Big Business Warns Georgia, Missouri: Back Off Religious Liberty Bills

The NFL, NCAA, and other big businesses are pressuring the governors of Missouri and Georgia to stonewall religious liberty bills.

The Atlanta business community is worried Georgia could become the next Indiana, and is also pressuring Gov. Nathan Deal (R-Ga.) to veto a religious freedom bill.

“The current version of HB 757 may allow discrimination against our guests and employees and is in direct contradiction to our company’s anti-discrimination policy and culture of hospitality,” the Atlanta Journal-Constitution reported InterContinental Hotels Group’s Paul Snyder wrote in a letter to senators and Lt. Gov. Casey Cagle.

“If passed, it will send a message to our customers, employees and visitors from across the nation that Georgia is closed for business to a specific class of people.”

The owners of Atlanta's major sports teams -- the Hawks, the Falcons and the Braves -- have all come out against the religious liberty bill.

“One of my bedrock values is ‘Include Everyone’ and it’s a principle we embrace and strive to live each and every day with my family and our associates, a vast majority of which live and work in Georgia," Falcons owner Arthur Blank said in a statement. "House Bill 757 undermines these principles and would have long-lasting negative impact on our state and the people of Georgia.”

The legislation’s sponsor, Sen. Greg Kirk (R), has refused to back away from HB 757. He argued the proposal has nothing at all to do with discrimination and everything to do with equal protection. He just wants to be sure the Georgia state government doesn’t take any action against “faith-based organizations or a person who holds faith-based, sincerely held beliefs as it relates to marriage.”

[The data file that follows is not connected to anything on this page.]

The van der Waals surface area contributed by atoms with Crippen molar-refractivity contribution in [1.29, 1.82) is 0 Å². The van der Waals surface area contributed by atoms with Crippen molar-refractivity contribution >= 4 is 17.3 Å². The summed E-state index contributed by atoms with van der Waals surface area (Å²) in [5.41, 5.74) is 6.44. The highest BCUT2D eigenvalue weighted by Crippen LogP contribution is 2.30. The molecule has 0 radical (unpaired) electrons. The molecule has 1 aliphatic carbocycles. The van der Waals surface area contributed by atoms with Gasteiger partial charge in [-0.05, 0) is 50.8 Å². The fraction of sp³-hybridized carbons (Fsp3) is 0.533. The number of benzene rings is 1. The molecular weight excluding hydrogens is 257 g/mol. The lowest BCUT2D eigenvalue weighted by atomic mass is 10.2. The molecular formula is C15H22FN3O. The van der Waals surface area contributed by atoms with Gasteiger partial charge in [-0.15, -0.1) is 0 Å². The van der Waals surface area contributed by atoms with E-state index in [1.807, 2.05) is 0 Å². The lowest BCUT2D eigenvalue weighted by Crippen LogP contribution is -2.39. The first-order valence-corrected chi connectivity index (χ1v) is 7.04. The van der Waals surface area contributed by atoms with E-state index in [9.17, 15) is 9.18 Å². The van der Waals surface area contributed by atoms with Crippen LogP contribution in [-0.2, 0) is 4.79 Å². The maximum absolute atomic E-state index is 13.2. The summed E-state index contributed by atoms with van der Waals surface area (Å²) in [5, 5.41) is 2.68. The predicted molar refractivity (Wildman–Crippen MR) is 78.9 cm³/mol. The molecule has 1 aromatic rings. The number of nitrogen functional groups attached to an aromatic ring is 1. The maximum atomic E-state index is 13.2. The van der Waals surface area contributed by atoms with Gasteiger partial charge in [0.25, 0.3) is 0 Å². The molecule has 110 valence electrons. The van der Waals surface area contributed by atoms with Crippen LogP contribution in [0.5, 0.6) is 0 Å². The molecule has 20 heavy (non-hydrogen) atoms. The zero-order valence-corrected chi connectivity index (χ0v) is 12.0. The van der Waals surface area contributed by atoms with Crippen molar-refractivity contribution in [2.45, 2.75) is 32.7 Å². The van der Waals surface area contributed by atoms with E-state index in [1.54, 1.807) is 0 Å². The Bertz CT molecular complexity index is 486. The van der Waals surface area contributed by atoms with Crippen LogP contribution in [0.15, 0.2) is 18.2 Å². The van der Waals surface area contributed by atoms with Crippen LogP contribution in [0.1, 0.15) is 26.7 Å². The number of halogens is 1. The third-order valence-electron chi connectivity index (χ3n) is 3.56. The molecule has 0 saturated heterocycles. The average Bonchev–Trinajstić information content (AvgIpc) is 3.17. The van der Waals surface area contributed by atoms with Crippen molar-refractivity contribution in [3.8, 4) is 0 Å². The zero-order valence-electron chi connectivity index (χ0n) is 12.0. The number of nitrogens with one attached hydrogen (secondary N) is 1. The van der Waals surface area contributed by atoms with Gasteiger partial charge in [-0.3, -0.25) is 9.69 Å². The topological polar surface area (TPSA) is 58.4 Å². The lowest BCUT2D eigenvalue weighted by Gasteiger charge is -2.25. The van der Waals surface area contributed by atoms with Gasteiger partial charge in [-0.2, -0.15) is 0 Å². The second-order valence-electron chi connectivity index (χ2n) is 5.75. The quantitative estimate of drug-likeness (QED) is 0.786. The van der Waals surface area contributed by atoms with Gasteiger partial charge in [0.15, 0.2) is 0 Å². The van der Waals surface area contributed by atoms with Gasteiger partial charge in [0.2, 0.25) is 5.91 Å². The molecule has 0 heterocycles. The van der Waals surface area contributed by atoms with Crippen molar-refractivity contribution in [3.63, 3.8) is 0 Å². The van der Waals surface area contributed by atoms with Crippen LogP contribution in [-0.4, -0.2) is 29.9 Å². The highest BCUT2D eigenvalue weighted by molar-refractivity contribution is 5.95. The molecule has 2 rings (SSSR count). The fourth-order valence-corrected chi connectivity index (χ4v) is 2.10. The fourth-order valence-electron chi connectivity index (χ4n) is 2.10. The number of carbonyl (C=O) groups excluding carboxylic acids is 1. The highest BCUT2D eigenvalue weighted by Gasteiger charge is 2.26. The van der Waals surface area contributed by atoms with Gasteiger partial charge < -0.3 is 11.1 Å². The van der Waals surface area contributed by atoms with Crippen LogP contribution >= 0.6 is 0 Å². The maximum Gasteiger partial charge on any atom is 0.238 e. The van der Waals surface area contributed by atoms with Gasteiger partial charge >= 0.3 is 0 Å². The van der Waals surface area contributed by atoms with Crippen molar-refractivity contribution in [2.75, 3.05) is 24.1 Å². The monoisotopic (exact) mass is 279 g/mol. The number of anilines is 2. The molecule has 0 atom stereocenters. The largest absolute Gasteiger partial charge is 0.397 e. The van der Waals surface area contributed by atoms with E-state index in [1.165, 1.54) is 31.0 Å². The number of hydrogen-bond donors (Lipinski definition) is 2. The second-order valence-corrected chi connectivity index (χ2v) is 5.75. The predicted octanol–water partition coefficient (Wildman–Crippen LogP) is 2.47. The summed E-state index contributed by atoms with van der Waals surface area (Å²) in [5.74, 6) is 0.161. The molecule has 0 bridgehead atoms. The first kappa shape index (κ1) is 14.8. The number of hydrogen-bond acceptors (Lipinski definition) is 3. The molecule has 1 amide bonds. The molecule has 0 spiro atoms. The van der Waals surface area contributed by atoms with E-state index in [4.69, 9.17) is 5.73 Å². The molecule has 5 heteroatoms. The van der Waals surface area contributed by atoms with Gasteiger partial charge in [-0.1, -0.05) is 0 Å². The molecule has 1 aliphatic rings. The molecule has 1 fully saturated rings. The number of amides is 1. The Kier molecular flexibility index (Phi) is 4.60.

In other words, if a baker doesn't want to make a cake for a gay wedding, that should be okay. Let the couple find another baker.

Sen. Gloria Butler (D) strongly disagreed during Senate debate over Kirk’s legislation. As an African-American who was barred from a department store years ago because of the color of her skin, Butler said, she knows discrimination when she sees it.

“I refuse to believe the nature of our state is so dark,” she said.

The Washington Post reported the gay-rights group, Human Rights Campaign, wants Hollywood to promise to never shoot another movie in Georgia if Gov. Deal signs HB 757. Georgia is the third-most attractive state to Hollywood right now. Film and television productions accounted for $1.7 billion in Georgia in the 2015 fiscal year.

NFL spokesman Brian McCarthy made it painfully clear to Atlantans that if their legislature approves HB 757, which the league sees as a way to allow businesses to refuse to serve or hire gay people, Atlanta will fall off the shortlist of future Super Bowl sites.

“NFL policies emphasize tolerance and inclusiveness, and prohibit discrimination based on age, gender, race, religion, sexual orientation, or any other improper standard,” McCarthy said in a statement to the Atlanta Journal-Constitution.

“Whether the laws and regulations of a state and local community are consistent with these policies would be one of many factors NFL owners may use to evaluate potential Super Bowl host sites,” he added.

There is NFL precedent for doing the politically correct thing. The league pulled the Super Bowl from Arizona in 1992 after the state refused to recognize the Martin Luther King federal holiday.